Down in Kingslanding and the High Sparrow (Jonathan Pryce) decides that it is high time to release Margaery Tyrell (Natalie Dormer) from her cell. It’s been a while; she is unaccustomed to the light, her hair is matted and she’s caked in her own shit but, as is expected for a woman of such conviction, her resolve is still strong. We can only assume that she has been released for a reason, as she has definitely not “Confess!”ed to her sins. What game is the High Sparrow playing? He recounts the Book of the Stranger and an anecdote about his own moment of awakening from a life of sin. He even allows Margaery to see her brother Loras , who is in a far worse state than she.
Whether Margaery knows it or not, it appears that the High Sparrow intends to have her repent by marching her through Kingslanding as he did with Cersei at the end of season 5. Surprisingly, Cersei (Lena Headley) has her back, not because she has grown fond of her daughter-in-law in her absence, but because allowing the queen to be humiliated as such could have dangerous repercussions for the monarchy. For once, she has both Olenna Tyrell (the wonderful Diana Rigg) and Kevan Lannister onside. They intend to intercept the walk of shame and storm the Sparrows, but having learnt of the High Sparrow’s plan via naive King Tommen, who vowed to keep it secret, we can only assume that in their acting as such, the Lannister-Tyrell coalition are walking in the exact direction that the High Sparrow would love them to. Various chips are being moved into place…
Over in Meereen and Tyrion (Peter Dinklage) has decided to bargain with the Masters of the other slave cities. Grey Worm and Missandei are not impressed, and rightly so for Tyrion, for all his misfortune, will never understand their experiences of being a slave. That said, in his giving the Masters a seven year buffer period to transition from slavery to liberation for the people of Slaver’s Bay, it may prove more sensible than Daenerys’ previous seize-and-deliver tactics, and may abate the Sons of the Harpy. But that is presuming that everyone sticks to their agreed terms of course, and when was the last time you’ve known a character in Game of Thrones to do that?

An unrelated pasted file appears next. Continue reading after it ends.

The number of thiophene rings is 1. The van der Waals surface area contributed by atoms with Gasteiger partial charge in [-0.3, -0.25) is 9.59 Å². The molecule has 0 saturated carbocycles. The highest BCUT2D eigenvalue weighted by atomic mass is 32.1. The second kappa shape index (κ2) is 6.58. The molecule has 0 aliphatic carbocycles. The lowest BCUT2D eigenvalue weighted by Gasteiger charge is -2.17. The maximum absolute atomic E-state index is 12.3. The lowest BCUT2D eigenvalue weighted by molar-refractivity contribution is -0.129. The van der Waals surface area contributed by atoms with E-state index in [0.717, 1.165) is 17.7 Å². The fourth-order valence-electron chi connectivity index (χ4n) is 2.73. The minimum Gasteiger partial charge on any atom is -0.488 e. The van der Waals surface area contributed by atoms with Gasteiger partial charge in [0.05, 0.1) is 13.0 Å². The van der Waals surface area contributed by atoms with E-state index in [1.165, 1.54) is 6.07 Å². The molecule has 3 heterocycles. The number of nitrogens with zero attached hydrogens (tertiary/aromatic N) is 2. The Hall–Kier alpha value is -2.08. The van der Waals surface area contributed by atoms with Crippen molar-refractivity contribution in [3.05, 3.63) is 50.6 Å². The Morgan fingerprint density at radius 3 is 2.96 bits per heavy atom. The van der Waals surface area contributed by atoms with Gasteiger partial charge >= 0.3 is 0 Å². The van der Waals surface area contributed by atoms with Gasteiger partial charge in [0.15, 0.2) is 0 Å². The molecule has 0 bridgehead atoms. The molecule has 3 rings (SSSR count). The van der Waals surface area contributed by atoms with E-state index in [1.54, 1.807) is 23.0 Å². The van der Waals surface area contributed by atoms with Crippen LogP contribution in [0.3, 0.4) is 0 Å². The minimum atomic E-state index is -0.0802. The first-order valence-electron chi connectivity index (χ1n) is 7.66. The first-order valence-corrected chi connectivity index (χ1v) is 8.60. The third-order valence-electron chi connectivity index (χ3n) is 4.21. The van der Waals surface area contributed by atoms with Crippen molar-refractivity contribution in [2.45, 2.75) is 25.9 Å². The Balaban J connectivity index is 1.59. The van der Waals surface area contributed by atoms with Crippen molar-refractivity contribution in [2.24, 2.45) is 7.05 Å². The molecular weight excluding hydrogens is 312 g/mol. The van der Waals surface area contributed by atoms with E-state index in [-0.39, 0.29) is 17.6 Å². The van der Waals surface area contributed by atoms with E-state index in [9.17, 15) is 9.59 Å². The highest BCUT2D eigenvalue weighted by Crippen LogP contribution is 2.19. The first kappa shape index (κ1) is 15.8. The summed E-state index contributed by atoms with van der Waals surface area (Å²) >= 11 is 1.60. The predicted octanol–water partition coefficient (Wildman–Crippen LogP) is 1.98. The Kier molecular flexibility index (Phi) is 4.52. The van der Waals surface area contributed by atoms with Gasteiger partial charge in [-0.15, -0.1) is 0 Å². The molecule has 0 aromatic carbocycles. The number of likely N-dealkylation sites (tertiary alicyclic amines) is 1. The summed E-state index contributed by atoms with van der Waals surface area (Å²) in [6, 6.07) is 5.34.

Elsewhere and hot on Daenerys’ heels, we finally rejoin with Jorah Mormont (Iain Glen) and Daario Narharis (Michiel Huisman). They’re staking out Vaes Dothrak, the Dothraki capital in an attempt to retrieve their Queen. Not that they’re getting along, with Daario intent on taking the piss out of the elder knight at every opportunity and Jorah’s increasingly stony arm weighing him down. Their initial attempt to breach the city isn’t very successful, but luckily for them Daenerys (Emilia Clarke) does the hard work for them. Riling up the Khals like a bunch of hissing snakes during her hearing may not seem like a smart move, but it doesn’t really matter when she proceeds to burn both them and the place down. The Dothraki tribes look on, bewildered, and even more so when Daenerys emerges from the flames Unburnt, like the Mother of Dragons she is.
So, Daenerys has expanded her army. A storm is brewing (once again) in Kingslanding and unbeknownst to them, Sansa and Jon have the Knights of the Vale on the way. What a jam-packed episode.
What does this mean for Daenerys; is she somehow a magical exception to the laws of physics? Can she burn at all? Will the Lannister-Tyrell alliance pay off, or are they walking straight into the High Sparrow’s trap? Will Jon and Sansa encounter Littlefinger and the Arryn army, and if so, what are Littlefinger’s intentions?
The ante is upped,and the pieces are falling into place.